Lecture by the founder of the Ig Nobel Prize, Marc Abrahams, and three price winners.
The Ig Nobel Prize is awarded for “peculiar research” that at first make us laugh and then think deeply. Attend this lecture for a humor-filled dive into the prize-winning research and find the vital answers to e.g. “Can a Cat Be Both a Solid and a Liquid?”
The lecture is taught in English/Foredraget afholdes på engelsk.
We are again able to invite some of the researchers who have received the alternative Nobel Prize – the Ig Nobel Prize – to Aarhus University. It is hard to describe the Ig Nobel Prize and not least lectures of the price winners – it needs to be experienced. Here is a try though:
The award ceremony takes place every year in a blaze of publicity at a great gala ceremony at Harvard University, USA and is orchestrated by the founder of the prize, Marc Abrahams. The Nobel Prize brings into focus ten research results of the year that are exceptionally creative, unlikely and bizarre, though still serious. To put it in another way: The prize goes to “peculiar research” that in the first place makes us laugh and then afterwards gives us food for thought.
The prize covers a wide range of sciences, yet with main emphasis on natural science, medicine and social science. In general, the prizes are given to respected serious research which has been published in peer-reviewed scientific journals.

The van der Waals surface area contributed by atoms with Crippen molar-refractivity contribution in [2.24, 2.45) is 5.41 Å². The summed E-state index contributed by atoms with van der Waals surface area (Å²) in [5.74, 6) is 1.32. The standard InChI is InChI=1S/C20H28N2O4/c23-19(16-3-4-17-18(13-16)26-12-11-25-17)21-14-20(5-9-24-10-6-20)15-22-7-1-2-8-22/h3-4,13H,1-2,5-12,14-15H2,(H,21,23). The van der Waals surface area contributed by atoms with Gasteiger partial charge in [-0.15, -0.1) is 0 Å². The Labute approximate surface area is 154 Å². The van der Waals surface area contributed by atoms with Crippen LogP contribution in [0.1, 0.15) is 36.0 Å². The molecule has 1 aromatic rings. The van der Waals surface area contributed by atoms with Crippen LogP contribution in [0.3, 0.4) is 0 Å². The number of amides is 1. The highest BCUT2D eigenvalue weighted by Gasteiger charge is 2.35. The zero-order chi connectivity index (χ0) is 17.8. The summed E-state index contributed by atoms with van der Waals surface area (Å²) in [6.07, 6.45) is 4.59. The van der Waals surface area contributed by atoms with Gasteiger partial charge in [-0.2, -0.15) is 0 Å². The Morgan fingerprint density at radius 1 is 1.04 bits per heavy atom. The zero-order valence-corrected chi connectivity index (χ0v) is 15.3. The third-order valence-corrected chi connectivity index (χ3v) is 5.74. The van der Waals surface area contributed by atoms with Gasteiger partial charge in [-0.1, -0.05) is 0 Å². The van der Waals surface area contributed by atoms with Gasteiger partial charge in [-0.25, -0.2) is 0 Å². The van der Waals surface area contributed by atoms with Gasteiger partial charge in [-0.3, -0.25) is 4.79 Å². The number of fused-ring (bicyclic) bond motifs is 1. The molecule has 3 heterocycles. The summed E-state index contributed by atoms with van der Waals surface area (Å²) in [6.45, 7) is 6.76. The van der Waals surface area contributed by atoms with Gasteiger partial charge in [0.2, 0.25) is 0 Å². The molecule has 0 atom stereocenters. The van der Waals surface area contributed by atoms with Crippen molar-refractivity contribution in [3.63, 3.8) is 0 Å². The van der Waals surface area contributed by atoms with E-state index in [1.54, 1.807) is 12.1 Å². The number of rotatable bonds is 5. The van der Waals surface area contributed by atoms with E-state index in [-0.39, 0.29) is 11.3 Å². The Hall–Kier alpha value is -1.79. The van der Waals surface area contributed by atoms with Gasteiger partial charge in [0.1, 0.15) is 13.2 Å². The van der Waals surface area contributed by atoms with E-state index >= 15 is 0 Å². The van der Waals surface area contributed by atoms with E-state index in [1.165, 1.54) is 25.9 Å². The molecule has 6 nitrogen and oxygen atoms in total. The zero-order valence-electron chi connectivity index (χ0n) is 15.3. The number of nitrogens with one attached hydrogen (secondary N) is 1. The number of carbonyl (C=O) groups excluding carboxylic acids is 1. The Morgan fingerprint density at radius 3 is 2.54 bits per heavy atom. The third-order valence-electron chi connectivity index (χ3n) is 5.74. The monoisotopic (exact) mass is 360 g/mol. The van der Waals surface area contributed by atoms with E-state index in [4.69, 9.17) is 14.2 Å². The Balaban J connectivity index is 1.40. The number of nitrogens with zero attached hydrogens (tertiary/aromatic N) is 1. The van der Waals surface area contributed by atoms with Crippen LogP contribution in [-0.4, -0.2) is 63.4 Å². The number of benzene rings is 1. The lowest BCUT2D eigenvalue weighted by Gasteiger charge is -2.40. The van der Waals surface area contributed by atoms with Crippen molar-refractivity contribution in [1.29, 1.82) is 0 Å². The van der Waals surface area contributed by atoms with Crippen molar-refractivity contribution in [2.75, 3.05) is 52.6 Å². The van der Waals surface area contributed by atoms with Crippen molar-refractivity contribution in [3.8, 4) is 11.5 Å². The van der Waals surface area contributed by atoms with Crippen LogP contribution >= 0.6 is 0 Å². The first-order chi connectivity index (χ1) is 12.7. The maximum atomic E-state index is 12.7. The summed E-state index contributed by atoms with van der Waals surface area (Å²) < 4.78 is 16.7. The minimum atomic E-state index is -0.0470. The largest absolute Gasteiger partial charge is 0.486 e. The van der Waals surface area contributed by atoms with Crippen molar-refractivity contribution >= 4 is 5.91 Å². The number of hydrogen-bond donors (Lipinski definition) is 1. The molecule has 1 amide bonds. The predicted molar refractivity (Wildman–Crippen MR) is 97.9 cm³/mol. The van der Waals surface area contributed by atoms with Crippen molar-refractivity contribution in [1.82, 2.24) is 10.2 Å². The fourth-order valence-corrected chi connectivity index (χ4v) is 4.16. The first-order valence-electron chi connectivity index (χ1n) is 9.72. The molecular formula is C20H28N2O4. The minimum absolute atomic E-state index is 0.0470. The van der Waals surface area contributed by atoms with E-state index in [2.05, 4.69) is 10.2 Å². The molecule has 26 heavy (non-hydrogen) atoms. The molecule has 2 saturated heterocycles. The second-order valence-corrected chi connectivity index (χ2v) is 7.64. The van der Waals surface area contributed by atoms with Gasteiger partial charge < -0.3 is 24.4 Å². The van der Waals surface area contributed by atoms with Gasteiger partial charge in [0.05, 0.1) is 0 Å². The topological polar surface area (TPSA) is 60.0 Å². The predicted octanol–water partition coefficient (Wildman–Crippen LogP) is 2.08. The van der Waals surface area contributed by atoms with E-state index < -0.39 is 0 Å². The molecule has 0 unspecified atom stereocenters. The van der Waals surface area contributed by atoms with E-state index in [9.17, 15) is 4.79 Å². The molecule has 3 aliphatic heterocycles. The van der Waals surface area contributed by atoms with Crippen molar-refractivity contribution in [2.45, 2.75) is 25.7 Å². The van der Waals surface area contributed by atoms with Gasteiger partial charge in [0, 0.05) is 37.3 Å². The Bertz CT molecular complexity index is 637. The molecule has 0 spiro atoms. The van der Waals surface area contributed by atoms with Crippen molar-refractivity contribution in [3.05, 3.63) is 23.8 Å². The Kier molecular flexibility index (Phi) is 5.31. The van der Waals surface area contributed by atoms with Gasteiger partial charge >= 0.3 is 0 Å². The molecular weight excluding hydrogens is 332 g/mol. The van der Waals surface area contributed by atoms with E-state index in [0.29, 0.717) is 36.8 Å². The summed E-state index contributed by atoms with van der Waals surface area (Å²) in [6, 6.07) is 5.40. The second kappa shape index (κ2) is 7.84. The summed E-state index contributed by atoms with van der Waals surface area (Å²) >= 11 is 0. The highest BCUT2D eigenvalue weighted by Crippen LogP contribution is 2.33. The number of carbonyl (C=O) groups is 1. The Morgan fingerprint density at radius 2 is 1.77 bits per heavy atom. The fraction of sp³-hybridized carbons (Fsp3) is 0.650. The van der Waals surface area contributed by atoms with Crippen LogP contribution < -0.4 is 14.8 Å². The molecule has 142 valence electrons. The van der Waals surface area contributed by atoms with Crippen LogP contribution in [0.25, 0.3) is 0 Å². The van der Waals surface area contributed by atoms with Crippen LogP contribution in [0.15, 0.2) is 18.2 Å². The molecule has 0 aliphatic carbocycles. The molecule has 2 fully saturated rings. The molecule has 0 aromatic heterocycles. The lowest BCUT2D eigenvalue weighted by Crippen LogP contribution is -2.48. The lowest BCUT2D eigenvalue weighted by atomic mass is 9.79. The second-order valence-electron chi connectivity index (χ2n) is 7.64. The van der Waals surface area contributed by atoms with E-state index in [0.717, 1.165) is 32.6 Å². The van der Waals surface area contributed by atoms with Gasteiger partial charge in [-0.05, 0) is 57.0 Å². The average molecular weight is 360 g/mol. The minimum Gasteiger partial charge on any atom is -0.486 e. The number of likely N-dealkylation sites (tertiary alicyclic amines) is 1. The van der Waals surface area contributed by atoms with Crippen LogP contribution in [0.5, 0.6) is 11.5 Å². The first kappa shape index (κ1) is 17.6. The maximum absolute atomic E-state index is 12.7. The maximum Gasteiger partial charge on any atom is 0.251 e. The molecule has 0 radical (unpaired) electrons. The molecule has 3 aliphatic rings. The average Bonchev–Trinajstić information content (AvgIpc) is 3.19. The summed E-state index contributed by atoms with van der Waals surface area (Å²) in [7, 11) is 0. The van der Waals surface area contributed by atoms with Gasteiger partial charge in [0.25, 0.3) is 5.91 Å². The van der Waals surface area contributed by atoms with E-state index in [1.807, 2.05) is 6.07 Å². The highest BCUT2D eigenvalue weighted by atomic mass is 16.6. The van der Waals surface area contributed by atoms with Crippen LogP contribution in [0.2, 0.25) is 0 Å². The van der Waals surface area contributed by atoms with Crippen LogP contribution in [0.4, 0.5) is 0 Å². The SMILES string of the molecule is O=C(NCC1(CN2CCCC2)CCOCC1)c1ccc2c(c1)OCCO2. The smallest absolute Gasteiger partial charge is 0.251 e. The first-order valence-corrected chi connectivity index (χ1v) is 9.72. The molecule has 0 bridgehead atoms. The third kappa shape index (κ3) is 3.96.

The evening will begin with a short lecture from the founder of the prize Marc Abrahams who, with a twinkle in the eye, will talk about the prize, the ceremony at Harvard University and some of the latest years prize winners and their research “which neither can or should be repeated”. After this, the Ig Nobel Prize winners below will explain and perhaps demonstrate their prize-winning achievements:
Marc-Antoine Fardin, Institute Jacques Monod, CNRS, Université Paris Diderot – for using fluid dynamics to probe the question "Can a Cat Be Both a Solid and a Liquid?". (2017 PHYSICS PRIZE).
Marisa López-Teijón and Alex Garcia-Faura, Institut Marquès, Spain – for showing that a developing human foetus responds more strongly to music that is played electromechanically inside the mother's vagina than to music that is played electromechanically on the mother's belly. (2017 OBSTETRICS PRIZE).
Minna Lyons University of Liverpool, United Kingdom – for amassing evidence that people who habitually stay up late are, on average, more self-admiring, more manipulative, and more psychopathic than people who habitually arise early in the morning. (2014 PSYCHOLOGY PRIZE).
Warning: The lectures are not suitable for the humourless. :-)
'The Stinker' is the official mascot of the Ig Nobel Prizes. The name 'Ig Nobel Prize' is a play on the words ignoble ("characterized by baseness, lowness, or meanness") and the Nobel Prize. The journal Nature writes: "The Ig Nobel awards are arguably the highlight of the scientific calendar." (Klik for større billede)